Breastfeeding Laws Across the U.S. By Rebekah Curtis. For Babble.com.

Dispatch: Freedom of Expression

Why the new pro-breastfeeding laws may actually limit women’s rights. by Rebekah Curtis

May 18, 2009

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Modern breastfeeding requires a lot more than breasts. There are the bizarre pillows and complicated clothes we must purchase, the machines we’re not supposed to find terrifying and BPA-free receptacles for what the machines extract, the leagues and coalitions for us to join. And then there are the parties in the mommy-blog comments we’re expected to attend whenever our congressional representatives pass another law about all of it.

Well, why not? Isn’t it great that breastfeeding is going mainstream, that people are finally noticing nursing? Aside from the fact that many of us would rather not be noticed when we’re feeding the baby, breastfeeding has been going mainstream for over fifty years. But it’s only in the last fifteen years that politicians have seen fit to get involved, when the state of Florida decriminalized public breastfeeding.

Right, decriminalized. Prior to 1993, breastfeeding in the sunshine in the Sunshine State may have been unnatural, lewd, lascivious, exposure of sexual organs, child sexual abuse, and/or harmful to minors. You can take your pick, because all the legislature did was state that as of the passage of the bill into law, public breastfeeding could not be prosecuted as any of those things. What a relief! Mothers back in ’92 couldn’t be sure if they were feeding their kids or molesting them.

There was a time in this country when a nursing mother could be ticketed for indecency while nursing her baby in her own parked car, but was it 1993 (or, in the case of unenlightened Massachusetts, last December)? American breastfeeding rates among mothers of newborns more than doubled between the founding of La Leche League in 1956, when they were around 20%, and 1990, when they were near 50%, even recovering from a decline throughout the ’70s. Somehow, breastfeeding propagated itself during that time without any laws saying it was okay.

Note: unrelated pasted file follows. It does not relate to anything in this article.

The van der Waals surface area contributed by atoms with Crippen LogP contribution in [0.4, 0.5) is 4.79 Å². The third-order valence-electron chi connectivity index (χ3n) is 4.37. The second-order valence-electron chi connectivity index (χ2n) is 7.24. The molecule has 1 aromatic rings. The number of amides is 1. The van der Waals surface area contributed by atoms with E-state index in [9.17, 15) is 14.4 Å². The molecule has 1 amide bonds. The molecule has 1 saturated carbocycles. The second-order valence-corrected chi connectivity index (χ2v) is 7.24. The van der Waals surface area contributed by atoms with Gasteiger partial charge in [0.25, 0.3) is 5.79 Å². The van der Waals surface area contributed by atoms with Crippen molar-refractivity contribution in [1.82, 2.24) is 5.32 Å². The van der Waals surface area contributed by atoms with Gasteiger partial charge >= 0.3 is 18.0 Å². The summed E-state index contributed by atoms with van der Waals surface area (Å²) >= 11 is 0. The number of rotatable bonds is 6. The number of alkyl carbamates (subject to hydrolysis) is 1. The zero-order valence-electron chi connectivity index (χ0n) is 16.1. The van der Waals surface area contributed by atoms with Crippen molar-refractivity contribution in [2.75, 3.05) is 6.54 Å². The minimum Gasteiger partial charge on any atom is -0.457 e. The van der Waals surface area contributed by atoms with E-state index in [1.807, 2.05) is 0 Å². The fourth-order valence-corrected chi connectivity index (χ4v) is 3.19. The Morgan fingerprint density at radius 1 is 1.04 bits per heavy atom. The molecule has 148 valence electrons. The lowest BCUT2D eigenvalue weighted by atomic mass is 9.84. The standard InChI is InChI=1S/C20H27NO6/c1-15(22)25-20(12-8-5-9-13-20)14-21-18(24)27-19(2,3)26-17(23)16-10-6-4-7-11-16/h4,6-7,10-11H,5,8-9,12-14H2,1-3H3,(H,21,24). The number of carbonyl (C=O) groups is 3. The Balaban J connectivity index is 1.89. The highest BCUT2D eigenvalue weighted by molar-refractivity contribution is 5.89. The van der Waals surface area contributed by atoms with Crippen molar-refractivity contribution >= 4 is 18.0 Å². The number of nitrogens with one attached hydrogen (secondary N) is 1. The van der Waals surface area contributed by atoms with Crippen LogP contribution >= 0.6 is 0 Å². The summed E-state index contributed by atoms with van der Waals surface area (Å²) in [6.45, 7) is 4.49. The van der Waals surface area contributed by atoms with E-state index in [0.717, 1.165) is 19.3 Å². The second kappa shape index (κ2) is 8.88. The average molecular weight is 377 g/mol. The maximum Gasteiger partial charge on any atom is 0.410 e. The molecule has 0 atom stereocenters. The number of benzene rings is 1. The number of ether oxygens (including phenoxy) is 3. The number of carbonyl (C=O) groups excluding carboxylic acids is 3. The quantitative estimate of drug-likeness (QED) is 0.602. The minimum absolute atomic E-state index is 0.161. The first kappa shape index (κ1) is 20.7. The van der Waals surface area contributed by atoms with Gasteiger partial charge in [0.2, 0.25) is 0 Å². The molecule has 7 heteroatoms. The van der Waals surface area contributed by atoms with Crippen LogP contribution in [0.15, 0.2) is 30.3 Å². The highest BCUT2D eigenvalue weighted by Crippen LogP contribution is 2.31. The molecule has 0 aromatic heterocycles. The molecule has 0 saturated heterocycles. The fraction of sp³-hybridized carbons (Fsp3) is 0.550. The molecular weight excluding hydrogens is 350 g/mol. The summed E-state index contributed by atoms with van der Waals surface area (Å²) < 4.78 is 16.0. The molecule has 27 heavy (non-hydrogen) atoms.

Florida’s 1993 law inspired other legislatures. By now, most states have laws affirming that women either have a positive right to breastfeed in public, or cannot to be prosecuted for indecency if they do. State representatives love nothing more than feel-good, risk-free laws guaranteed to win them points with special interest groups. Public breastfeeding laws easily fit into this category, especially when laws claiming to protect public breastfeeding include no enforcement provision (most don’t). And maybe we could just let the politicians have their fun if several states hadn’t seen fit to improve on nature.

For example, here’s the how the Missouri state legislature went about protecting public breastfeeding: A mother may, with as much discretion as possible, breastfeed her child in any public or private location where the mother is otherwise authorized to be. (R.S.Mo. 191.918) Print out this card for the next time you’re publicly breastfeeding in Missouri and someone hassles you about it. Go on, educate that benighted soul. Wait – she says you’re not using as much discretion as possible? Well, who’s to say which of you is right?

Thanks a lot, Missouri. I hope this law included funding to cover my Motherwear and Bebe au Lait bills. Will that be enough discretion? Maybe we should just go sit in the bathroom. It’s a public bathroom, so I’m allowed to nurse the baby there. With as much discretion as possible, obviously. The North Dakota state legislature, following Missouri’s lead, has a bill in the works which would ostensibly protect nursing in public as long as mothers “act in a discreet and modest manner.” (Georgia’s 1999 public breastfeeding law also included a “discreet and modest” provision, but a 2002 amendment struck the language.)

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